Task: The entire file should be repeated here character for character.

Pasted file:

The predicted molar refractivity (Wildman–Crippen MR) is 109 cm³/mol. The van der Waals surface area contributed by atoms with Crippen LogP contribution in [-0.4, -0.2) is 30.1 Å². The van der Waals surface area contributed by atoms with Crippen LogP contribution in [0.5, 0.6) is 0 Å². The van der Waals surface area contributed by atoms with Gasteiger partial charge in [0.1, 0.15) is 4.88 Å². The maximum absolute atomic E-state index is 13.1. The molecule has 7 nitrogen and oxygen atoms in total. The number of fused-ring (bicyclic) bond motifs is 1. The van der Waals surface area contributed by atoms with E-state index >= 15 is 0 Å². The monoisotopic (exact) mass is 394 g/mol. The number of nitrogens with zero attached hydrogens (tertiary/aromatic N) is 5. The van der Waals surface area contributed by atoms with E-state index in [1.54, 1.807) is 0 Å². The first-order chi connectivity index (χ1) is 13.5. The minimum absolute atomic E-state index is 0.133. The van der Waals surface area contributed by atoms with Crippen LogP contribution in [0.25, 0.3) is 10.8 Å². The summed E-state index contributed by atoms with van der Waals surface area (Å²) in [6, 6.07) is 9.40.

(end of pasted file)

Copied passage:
The predicted molar refractivity (Wildman–Crippen MR) is 109 cm³/mol. The van der Waals surface area contributed by atoms with Crippen LogP contribution in [-0.4, -0.2) is 30.1 Å². The van der Waals surface area contributed by atoms with Crippen LogP contribution in [0.5, 0.6) is 0 Å². The van der Waals surface area contributed by atoms with Gasteiger partial charge in [0.1, 0.15) is 4.88 Å². The maximum absolute atomic E-state index is 13.1. The molecule has 7 nitrogen and oxygen atoms in total. The number of fused-ring (bicyclic) bond motifs is 1. The van der Waals surface area contributed by atoms with E-state index >= 15 is 0 Å². The monoisotopic (exact) mass is 394 g/mol. The number of nitrogens with zero attached hydrogens (tertiary/aromatic N) is 5. The van der Waals surface area contributed by atoms with E-state index in [1.54, 1.807) is 0 Å². The first-order chi connectivity index (χ1) is 13.5. The minimum absolute atomic E-state index is 0.133. The van der Waals surface area contributed by atoms with Crippen LogP contribution in [0.25, 0.3) is 10.8 Å². The summed E-state index contributed by atoms with van der Waals surface area (Å²) in [6, 6.07) is 9.40.